Monday, May 9, 2016

Jewish Heritage

The focus of our New York trip today was on Jewish heritage. We traveled downtown where we boarded the Ellis Island and Statue of Liberty ferries. We learned of the important history connected to those two areas of New York and importance to the Jewish people in the United States. The Statue of Liberty was a gift from France and a representation of high end architecture and engineering at the time. Ellis Island was the gateway of millions of immigrants into the United States from the late 1800s through the mid-1950s. So many Jewish immigrants entered New York through Ellis Island at the lower parts of Manhattan that those neighborhoods were often considered some of the busiest and most crowded  in the world of their time, compared to cities like Mumbai today.

From Ellis Island, we visited the Museum of Jewish Heritage located in Battery Park. Our tour guide was lovely and took time to explain important facts about heritage, culture and ancestry to our students. We looked at family trees and how family was the focal point of Jewish life then as it is now.  Each student also shared about their own heritage and recalled the immigration and family units they have studied at Kadima. 

Jewish learning continued as we moved further uptown. We soon found ourselves in the middle of Chinatown, in a neighborhood that was once completely inhabited by orthodox Jews. There we visited the Eldridge Street synagogue and museum. We learned how the building was refurbished, and how the neighborhood changed over time. The predominantly Jewish neighborhood was tightly populated with many tenement apartments. The neighborhood was called the "Jewish" lower Eastside. Students learned that as Jewish immigrants became more successful, they purchased homes and move to more up-and-coming neighborhoods further uptown. The neighborhood then became open to new immigrants once again. The Eldridge Street docents took us on a walking historical tour of the local community. We were able to see the original buildings that houses banks, newspapers and other high end buildings  - several were 10-12 stories high- the tallest sky scrapers at the time.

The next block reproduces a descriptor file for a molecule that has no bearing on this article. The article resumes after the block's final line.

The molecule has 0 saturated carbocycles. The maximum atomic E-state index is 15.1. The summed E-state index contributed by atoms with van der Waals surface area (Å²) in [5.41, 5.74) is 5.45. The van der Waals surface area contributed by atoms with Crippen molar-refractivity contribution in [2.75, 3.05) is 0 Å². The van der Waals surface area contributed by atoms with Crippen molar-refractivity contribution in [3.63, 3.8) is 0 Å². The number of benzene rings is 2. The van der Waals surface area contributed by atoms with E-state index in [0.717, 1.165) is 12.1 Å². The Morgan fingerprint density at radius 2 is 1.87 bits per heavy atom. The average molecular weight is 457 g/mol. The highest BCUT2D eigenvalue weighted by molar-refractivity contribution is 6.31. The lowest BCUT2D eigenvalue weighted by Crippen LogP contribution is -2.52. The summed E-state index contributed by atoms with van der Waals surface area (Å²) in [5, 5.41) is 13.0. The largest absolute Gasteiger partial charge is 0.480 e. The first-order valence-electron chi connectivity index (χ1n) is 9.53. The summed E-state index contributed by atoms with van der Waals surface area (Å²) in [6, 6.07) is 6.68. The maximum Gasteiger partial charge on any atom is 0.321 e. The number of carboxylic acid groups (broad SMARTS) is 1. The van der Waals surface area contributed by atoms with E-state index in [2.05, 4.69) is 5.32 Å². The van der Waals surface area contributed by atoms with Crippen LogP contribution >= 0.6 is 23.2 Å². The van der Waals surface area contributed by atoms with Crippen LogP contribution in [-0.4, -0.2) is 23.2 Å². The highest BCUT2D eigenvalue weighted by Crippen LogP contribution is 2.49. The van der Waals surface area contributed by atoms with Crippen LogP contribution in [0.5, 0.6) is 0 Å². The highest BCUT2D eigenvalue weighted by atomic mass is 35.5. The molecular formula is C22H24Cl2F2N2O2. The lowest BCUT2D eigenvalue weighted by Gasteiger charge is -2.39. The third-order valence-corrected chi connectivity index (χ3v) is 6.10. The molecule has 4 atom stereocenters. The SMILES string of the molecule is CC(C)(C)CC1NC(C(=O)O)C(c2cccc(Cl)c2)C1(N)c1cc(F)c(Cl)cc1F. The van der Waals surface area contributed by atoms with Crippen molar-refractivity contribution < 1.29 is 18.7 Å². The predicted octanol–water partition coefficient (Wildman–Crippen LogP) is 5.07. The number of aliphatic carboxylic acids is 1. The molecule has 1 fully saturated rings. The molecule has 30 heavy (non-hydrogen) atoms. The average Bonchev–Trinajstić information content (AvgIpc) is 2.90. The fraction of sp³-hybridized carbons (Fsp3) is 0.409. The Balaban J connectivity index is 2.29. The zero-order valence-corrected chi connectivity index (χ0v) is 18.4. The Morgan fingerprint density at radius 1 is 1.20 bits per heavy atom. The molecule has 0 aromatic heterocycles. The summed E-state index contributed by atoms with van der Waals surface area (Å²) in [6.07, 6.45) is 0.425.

After dinner, the group had additional free time to spend in Midtown. Collectively, the students decided to visit the Empire State building! At one point this skyscraper was the tallest in the world and was built at record speed.  Tomorrow, students continue learning about the importance of their heritage and connect it back to their Kadima curriculum.

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